Review: ‘Two If by Sea’

Frank Mercy, the hero of Jacquelyn Mitchard’s latest novel, is the most star-crossed fictional character since Romeo and his Juliet. At the end of the four-page first chapter of Two If by Sea, Frank’s life has already been destroyed twice, and more wreckage is certainly on the way.

Jacquelyn Mitchard, a long-time resident of Madison, first came to national attention as a syndicated columnist. With her best-selling first novel, The Deep End of the Ocean (1996), she began her successful career as a writer of fiction.

Two If by Sea is a book of twists, turns and surprises. In flashbacks the reader learns that Frank had once been an enthusiastic mounted patrol officer in Chicago. His career was cut short, however, when his right leg was shattered in a freak accident. He contemplated suicide but instead moved to Australia because it seemed like a place “where a guy could get lost.” Near the city of Brisbane he found satisfying work training horses on a pleasant farm; he also met and married Natalie, a highly respected doctor. She was something of a free spirit: at her wedding she kicked off her shoes and sprinted up the aisle toward her groom. Natalie soon became pregnant with a son, but on Christmas Eve, when the actual story begins, Frank watches helplessly as she and her entire extended family are swept away in a tsunami.

Later that night Frank rescues a three-year-old boy from a partly submerged van. Numb with grief and not quite understanding his motivations, Frank names the child “Ian,” gets him a forged passport, and takes him to the family home in Spring Green. But Ian is no ordinary child: he possesses an astonishing psychic power. He calms a hysterical mare simply by touching her leg. He encounters Jack, Frank’s grandfather, who suffers from homicidal dementia and hasn’t spoken a word in years. Ian makes some mysterious hand signals, and Jack flops down, drops his deadly shillelagh, and asks in a creaky voice, “Who are you, son?” Ian brings a murderous fistfight to a sudden stop by making his hand signals and touching one of the combatants. He can also put ideas into people’s minds, as when Frank’s mother goes to Spring Green to buy a washer-dryer set and instead comes back with an enormous aquarium filled with exotic fish – much to Ian’s delight.

Then Frank meets a beautiful blonde named Claudia. At the age of 33, Claudia is already a psychiatrist and a tenured college professor, but she has taken time off to train for the Olympic equestrian team. After her workouts, she has enough energy left over to be a dynamo in bed.

By this time, a reader might suspect that nothing good can come of this bizarre situation. It turns out that a shadowy mob of professional criminals has followed Frank and Ian from Australia and is plotting to seize Ian and make use of his powers in order to gain riches and possibly rule the world. After much delay, Frank decides to take Ian to a remote village in England, where they will supposedly be safe from shadowy mobs. Claudia agrees to marry Frank, abandon her career and her Olympic dreams, and go with him to anonymity in rural England. But can any home, no matter how remote, offer them true safety?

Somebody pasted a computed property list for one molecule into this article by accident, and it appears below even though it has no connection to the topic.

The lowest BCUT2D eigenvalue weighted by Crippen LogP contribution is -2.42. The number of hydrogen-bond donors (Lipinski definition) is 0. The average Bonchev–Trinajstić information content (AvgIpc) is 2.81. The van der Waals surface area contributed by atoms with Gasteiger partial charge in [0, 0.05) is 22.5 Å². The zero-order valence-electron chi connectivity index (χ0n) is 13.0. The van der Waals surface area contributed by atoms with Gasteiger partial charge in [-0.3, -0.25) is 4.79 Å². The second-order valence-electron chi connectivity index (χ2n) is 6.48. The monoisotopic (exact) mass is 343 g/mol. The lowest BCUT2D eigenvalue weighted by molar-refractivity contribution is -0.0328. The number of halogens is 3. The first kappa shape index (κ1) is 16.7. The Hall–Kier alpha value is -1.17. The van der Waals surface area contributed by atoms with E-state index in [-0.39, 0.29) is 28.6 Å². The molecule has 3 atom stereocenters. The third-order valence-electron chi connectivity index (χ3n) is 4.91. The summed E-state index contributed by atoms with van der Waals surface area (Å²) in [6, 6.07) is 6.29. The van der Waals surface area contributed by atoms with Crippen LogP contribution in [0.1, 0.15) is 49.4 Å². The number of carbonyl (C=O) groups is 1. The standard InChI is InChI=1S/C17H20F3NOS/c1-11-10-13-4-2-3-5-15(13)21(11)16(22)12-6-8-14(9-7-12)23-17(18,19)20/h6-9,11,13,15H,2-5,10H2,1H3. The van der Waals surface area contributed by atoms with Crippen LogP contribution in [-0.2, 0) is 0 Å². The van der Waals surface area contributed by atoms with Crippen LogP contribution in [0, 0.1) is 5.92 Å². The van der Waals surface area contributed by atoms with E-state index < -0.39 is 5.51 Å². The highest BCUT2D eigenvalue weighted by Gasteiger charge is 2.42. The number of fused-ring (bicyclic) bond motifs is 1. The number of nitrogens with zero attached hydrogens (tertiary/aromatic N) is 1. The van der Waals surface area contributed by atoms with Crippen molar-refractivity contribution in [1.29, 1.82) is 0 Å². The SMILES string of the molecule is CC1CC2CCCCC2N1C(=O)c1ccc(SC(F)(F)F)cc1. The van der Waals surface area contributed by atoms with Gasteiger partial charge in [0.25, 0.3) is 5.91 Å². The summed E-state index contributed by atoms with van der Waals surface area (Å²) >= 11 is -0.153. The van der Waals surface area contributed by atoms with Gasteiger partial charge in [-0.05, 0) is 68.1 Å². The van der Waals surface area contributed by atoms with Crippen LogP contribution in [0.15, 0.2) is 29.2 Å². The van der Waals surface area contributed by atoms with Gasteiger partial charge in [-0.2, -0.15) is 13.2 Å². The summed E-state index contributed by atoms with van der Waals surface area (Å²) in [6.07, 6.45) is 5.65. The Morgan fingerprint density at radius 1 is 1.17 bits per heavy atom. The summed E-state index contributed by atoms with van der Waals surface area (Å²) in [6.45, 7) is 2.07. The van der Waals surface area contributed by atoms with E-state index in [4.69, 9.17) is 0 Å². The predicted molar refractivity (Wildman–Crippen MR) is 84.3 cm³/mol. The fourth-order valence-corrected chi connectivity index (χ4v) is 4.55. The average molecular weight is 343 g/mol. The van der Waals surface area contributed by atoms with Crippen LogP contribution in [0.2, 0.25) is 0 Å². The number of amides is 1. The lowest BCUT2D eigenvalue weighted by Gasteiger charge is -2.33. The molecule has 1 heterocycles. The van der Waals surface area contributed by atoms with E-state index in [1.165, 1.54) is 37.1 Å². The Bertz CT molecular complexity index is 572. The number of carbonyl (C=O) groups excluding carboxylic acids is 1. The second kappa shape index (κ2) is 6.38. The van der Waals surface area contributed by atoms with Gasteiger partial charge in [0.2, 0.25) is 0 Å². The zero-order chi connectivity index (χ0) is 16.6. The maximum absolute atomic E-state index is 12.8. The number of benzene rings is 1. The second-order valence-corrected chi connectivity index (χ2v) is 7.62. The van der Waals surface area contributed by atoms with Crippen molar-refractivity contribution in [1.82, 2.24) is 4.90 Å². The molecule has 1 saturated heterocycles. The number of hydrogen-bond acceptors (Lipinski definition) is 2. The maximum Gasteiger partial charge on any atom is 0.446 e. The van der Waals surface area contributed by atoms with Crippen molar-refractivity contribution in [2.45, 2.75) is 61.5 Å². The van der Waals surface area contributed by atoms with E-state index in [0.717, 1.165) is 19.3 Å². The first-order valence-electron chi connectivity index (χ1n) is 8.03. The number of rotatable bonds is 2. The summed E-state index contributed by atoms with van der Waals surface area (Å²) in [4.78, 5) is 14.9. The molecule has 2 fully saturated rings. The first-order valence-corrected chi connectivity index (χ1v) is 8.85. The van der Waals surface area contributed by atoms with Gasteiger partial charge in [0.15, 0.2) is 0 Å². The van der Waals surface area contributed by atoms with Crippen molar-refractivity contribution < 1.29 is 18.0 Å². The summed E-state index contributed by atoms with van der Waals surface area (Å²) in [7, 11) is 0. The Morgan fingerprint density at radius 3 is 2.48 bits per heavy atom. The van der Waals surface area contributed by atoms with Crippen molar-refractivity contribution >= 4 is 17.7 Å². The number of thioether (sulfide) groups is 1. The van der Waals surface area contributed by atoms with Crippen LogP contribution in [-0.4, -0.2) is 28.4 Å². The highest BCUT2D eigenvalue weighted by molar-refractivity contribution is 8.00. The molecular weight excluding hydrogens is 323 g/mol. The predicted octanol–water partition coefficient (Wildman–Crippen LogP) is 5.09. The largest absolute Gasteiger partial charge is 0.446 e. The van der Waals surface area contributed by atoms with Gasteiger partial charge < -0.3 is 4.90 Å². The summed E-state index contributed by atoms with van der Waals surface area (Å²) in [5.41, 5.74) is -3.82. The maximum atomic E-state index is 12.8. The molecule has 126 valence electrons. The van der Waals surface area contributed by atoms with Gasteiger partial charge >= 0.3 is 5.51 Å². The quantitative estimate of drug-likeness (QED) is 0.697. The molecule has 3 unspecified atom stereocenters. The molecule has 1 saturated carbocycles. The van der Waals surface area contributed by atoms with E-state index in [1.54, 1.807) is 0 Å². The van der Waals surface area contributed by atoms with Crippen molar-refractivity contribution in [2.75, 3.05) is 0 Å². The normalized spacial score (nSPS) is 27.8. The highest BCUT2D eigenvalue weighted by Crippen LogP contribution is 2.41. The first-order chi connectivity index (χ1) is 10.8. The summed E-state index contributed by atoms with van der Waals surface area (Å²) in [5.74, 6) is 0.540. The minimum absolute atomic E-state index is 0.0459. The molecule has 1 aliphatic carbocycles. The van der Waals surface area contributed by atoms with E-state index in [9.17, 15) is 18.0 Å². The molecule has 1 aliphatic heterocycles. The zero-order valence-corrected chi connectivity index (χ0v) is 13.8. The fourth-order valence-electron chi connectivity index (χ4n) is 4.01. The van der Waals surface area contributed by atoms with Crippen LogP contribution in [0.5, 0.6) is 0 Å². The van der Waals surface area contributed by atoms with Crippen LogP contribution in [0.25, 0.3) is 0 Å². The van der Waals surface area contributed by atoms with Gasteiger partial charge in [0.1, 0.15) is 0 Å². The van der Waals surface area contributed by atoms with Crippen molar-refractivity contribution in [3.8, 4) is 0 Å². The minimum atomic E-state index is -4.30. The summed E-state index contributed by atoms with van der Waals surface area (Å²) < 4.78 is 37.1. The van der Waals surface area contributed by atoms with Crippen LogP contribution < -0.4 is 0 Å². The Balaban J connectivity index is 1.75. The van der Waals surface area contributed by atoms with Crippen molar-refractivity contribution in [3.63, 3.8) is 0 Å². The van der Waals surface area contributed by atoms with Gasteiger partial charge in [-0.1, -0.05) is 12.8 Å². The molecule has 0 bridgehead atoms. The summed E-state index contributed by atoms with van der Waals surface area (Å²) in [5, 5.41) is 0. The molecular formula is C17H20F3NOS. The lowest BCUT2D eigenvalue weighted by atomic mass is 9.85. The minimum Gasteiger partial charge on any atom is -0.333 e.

Mitchard is a gifted storyteller, but Two If by Sea has many obvious flaws. For one thing, Frank is a Hamlet-like puzzle. He is so mopey, self-absorbed and indecisive that it is difficult to imagine him as a brave policeman, let alone as the hero who could sweep two superwomen off their feet. And even a reader who loves fantasy may find it easier to accept Ian’s strange powers than to believe in Claudia’s perfection – a beauty, a genius, a world-class athlete, a wonderfully satisfying lover, yet submissive and motherly at the end.

Mitchard’s depiction of Wisconsin is a disappointment: The Mercys never eat whitefish at a supper club, go to a Badgers or Brewers game, or stroll through the lovely hillsides near Spring Green. Two If by Sea might as well have been set in Texas. Mitchard’s prose is often clumsy and confusing, and she seems to struggle for fresh figures of speech, as in this example: “[Frank] might be an emotional snowball, picking up debris, heft, and contour as it swept downhill. Shock and grief, followed close upon by the power of being a [mediocre] savior, brewed up a recipe for rebound attachments.” In short, Two If by Sea appears to have been rushed into print without adequate editing.

None of these flaws will greatly matter, however, to anyone who gets swept up in the story and can’t stop turning the pages. Such a reader will not even notice that neither Frank nor the shadowy mobsters show any signs of competence. The best advice for someone who enjoys tales of the supernatural is to get this book, enjoy it, but don’t try to make sense of it.

Article Comments